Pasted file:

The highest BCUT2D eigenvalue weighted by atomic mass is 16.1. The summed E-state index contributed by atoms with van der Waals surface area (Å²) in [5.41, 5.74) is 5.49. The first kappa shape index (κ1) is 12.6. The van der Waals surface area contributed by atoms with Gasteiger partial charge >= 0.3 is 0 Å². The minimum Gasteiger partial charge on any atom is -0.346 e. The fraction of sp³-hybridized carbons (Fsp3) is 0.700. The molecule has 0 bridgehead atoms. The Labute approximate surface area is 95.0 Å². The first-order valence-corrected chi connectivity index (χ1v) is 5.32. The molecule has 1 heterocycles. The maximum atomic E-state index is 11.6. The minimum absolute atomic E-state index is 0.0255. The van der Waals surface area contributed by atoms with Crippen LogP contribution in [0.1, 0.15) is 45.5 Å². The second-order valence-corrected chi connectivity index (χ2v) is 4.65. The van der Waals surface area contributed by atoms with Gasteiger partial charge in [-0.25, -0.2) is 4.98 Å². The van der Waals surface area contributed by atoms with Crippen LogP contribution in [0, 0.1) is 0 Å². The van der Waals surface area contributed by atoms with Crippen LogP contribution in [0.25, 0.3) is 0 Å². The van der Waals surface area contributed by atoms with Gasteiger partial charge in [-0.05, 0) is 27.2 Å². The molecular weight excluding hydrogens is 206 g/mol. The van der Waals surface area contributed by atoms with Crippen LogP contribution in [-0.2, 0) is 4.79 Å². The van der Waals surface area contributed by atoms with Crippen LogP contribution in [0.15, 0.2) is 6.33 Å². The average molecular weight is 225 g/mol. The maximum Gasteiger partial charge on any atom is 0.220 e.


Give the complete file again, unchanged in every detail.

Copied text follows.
The highest BCUT2D eigenvalue weighted by atomic mass is 16.1. The summed E-state index contributed by atoms with van der Waals surface area (Å²) in [5.41, 5.74) is 5.49. The first kappa shape index (κ1) is 12.6. The van der Waals surface area contributed by atoms with Gasteiger partial charge >= 0.3 is 0 Å². The minimum Gasteiger partial charge on any atom is -0.346 e. The fraction of sp³-hybridized carbons (Fsp3) is 0.700. The molecule has 0 bridgehead atoms. The Labute approximate surface area is 95.0 Å². The first-order valence-corrected chi connectivity index (χ1v) is 5.32. The molecule has 1 heterocycles. The maximum atomic E-state index is 11.6. The minimum absolute atomic E-state index is 0.0255. The van der Waals surface area contributed by atoms with Crippen LogP contribution in [0.1, 0.15) is 45.5 Å². The second-order valence-corrected chi connectivity index (χ2v) is 4.65. The van der Waals surface area contributed by atoms with Gasteiger partial charge in [-0.25, -0.2) is 4.98 Å². The van der Waals surface area contributed by atoms with Crippen LogP contribution in [0, 0.1) is 0 Å². The van der Waals surface area contributed by atoms with Crippen LogP contribution in [0.25, 0.3) is 0 Å². The van der Waals surface area contributed by atoms with Gasteiger partial charge in [-0.05, 0) is 27.2 Å². The molecular weight excluding hydrogens is 206 g/mol. The van der Waals surface area contributed by atoms with Crippen LogP contribution in [-0.2, 0) is 4.79 Å². The van der Waals surface area contributed by atoms with Crippen LogP contribution in [0.15, 0.2) is 6.33 Å². The average molecular weight is 225 g/mol. The maximum Gasteiger partial charge on any atom is 0.220 e.